An uneven blend of broad, double entendre-driven comedy and gritty drama, Douglas Carter Beane’s new play “The Nance” charts the downfall, personal and professional, of Chauncey Miles, who makes his living playing the “nance”–in show biz parlance, the stereotypically gay character in a burlesque show.
When we first meet Chauncey, he is at a Greenwich Village automat–it’s 1937, and there were a lot of them in New York back then–because, as he explains early on, that’s where the boys are. Sure enough, along comes an attractive young drifter named Ned, who, before the night is over, has joined Chauncey in his apartment for sex, a bath, and a heart-to-heart about their future together. (Chauncey isn’t at all certain that he wants Ned to move in–his life may be boring but at least it is also, he admits, quiet–and only at Ned’s insistence, and after a long, passionate kiss, does the older man allow him to stay.)
Meanwhile, back at the Irving Place Theatre, where Chauncey & Co. pack them in every night, trouble is brewing: a City Hall-approved “decency crusader” (who just might be a deeply-closeted gay man himself) wants to close the place down.
There’s talk of censorship, politics (most of Chauncey’s castmates are liberal–one is even a communist–but Chauncey himself is, surprisingly, a Republican), homosexuality, homophobia, hypocrisy, unions, and more. Even that most sainted of New York’s old-time mayors, Fiorello LaGuardia, doesn’t escape unscathed. I won’t reveal how it all turns out–onstage or off–but let’s just say that once the critical moment occurs, Chauncey has a long, hard and painful road ahead of him.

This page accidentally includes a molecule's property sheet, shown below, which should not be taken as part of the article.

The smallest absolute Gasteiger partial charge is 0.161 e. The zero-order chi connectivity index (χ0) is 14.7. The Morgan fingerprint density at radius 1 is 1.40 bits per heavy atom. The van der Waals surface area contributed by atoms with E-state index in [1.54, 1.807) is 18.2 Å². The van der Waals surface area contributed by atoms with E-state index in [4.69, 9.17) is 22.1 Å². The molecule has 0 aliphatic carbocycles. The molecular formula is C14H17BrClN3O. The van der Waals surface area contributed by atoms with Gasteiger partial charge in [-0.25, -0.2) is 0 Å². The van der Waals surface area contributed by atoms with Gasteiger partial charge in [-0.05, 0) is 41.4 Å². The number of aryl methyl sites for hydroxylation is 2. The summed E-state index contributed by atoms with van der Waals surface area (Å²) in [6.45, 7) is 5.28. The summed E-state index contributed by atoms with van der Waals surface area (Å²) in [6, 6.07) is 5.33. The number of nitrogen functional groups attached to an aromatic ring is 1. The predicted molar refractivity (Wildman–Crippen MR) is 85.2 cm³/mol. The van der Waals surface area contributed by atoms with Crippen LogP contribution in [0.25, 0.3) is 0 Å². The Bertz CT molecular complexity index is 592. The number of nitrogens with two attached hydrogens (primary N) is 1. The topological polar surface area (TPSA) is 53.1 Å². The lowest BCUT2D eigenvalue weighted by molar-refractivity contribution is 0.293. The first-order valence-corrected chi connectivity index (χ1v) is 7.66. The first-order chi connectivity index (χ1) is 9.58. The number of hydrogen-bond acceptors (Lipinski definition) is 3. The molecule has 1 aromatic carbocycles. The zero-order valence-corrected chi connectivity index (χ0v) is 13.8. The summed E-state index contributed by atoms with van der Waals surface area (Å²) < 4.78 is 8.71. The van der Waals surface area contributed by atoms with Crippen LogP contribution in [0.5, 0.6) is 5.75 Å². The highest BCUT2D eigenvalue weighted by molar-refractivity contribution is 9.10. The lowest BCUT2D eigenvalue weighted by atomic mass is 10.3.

Chauncey is played by Nathan Lane, and aside from all the awful (but awfully funny) puns, he is the very best thing about the show; hilariously funny in the first act, when most of the classic sketches and naughty nonsense take place (Lane’s sense of comic timing is as masterful as ever), and sad and vulnerable–lashing out at all who come near, friend and foe alike–in the second. Chauncey is a lonely little man driven by circumstance to the very end of his rope, and Lane does a wonderful, and wonderfully touching, job.
Lewis J. Stadlen as his chum and co-star, Efram, is subtle when he has to be, yet still manages to toss off quite a few nifty one-liners of his own, while Jonny Orsini as Ned fares less well, rarely displaying any sizzle or swagger or even, for that matter, personality. Cady Huffman, Jenni Barber and Andrea Burns do about as well as they can in their underwritten roles as the politically savvy strippers. Director Jack O’Brien–particularly in the joke-filled burlesque scenes–keeps the action moving swiftly.
The first half of “The Nance” is played almost entirely for laughs, and the second almost entirely for tears; the piece could have used a bit more balance. It’s also a tad long; some judicious editing would have helped, too.
Thank heavens for Lane himself, though; he is onstage nearly all the time, and–whether mincing about and rolling his eyes or baring his tortured soul to the world–he bridges the two halves brilliantly. His work here earned him a Tony nod, and it’s easy to see why.
THEATRE REVIEW by Stuart R. Brynien